Developing robots in RPA is no small task. Dedicated RPA developers earn around $108,000 a year (or $55 an hour) right from the get-go, and this rises with their careers. Many go though certification programs and dedicate quite a bit of time on learning & practice. Unless you are already a seasoned RPA developer this may sound a bit daunting – you either have to employ some, either go into overdrive and start learning on your own. Right?
Well, not really.
Recording RPA robots
Some RPA solutions, including G1ANT, feature a module that allows you to basically:
- Hit Record
- Do what the end robot is supposed to do yourself – just once!
- Hit Stop
That’s it, you have just trained a robotic worker and created one that is ready for deployment!
Remember that this will record your actual movements – if you switch back to Slack and answer an important message, this would also get recorded! We recommend writing down the actual steps beforehand, turning all distractions off for the time of recording, and perform only the necessary steps. This will also ensure great performance and ease of maintenance for your robot.
Types of recorders
In G1ANT, there are in fact multiple recorders. This is due to the fact that different software is built in various ways. To add support for them a special recorder can be made, such as for the CRM system Microsoft Dynamics. There is also a web recorder, one dedicated for filling forms and, coming soon, an OCR recorder. OCR stands for On-screen Image Recognition, and basically allows you to teach the robot on what to click visually (example: “button Start”), which works for virtual machines and Citrix XenApps.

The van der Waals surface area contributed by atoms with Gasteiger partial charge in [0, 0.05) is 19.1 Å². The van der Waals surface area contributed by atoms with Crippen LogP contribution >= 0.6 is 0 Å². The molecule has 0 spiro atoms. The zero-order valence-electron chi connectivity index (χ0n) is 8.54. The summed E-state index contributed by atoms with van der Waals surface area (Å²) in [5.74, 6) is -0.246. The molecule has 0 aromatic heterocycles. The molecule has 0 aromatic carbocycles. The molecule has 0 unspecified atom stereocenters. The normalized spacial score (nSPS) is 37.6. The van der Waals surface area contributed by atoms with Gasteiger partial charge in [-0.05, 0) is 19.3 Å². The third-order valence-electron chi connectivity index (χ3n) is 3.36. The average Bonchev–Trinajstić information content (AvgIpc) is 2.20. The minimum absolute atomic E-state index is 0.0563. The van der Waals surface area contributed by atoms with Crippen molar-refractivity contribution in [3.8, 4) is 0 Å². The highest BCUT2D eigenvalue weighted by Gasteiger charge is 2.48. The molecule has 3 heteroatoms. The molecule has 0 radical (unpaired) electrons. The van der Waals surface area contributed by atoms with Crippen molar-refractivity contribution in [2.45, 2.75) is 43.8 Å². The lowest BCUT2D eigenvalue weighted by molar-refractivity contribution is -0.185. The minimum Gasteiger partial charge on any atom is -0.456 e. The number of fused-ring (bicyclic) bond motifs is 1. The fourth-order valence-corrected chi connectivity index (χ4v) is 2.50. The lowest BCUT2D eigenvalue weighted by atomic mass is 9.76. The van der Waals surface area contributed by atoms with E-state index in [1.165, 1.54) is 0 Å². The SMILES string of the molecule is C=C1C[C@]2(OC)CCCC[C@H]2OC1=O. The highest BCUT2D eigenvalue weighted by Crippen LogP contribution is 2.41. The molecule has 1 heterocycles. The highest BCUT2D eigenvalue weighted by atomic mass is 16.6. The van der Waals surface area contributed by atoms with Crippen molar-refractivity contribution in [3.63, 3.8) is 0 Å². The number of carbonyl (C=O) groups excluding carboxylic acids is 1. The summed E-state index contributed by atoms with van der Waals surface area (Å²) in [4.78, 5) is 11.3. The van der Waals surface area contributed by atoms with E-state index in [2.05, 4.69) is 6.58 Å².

It is possible to record just your mouse or keyboard, and for keyboard operations specifically to choose if you wish to record each keystroke individually (like for application shortcuts) or as whole sentences (great for typing).
Recorded robots are only capable of performing actions that you can show them using your ow input devices. If something has to be first done on a different PC or user account, or requires API connections, you will have to write some code.
Having a recording option for RPA not only allows non-coding users to make their own automations, but also introduces some interesting use cases. Firstly, it is now possible to skip the dreaded specification and negotiation period – instead of trying to squeeze out of business people on what a robot has to do, simply make them teach it first. Then you can work with the ready-generated code to sanitize it, add some fragments if needed, and deploy easily.
One can also use a recorder to simplify mundane work (that’s the point of RPA, isn’t it?). First record the basic operations, and then code only the advanced stuff – no need to stare at the IDe for hours on end. Even in complex scenarios, usually at least 25% of a robot is just mundane typing&clicking.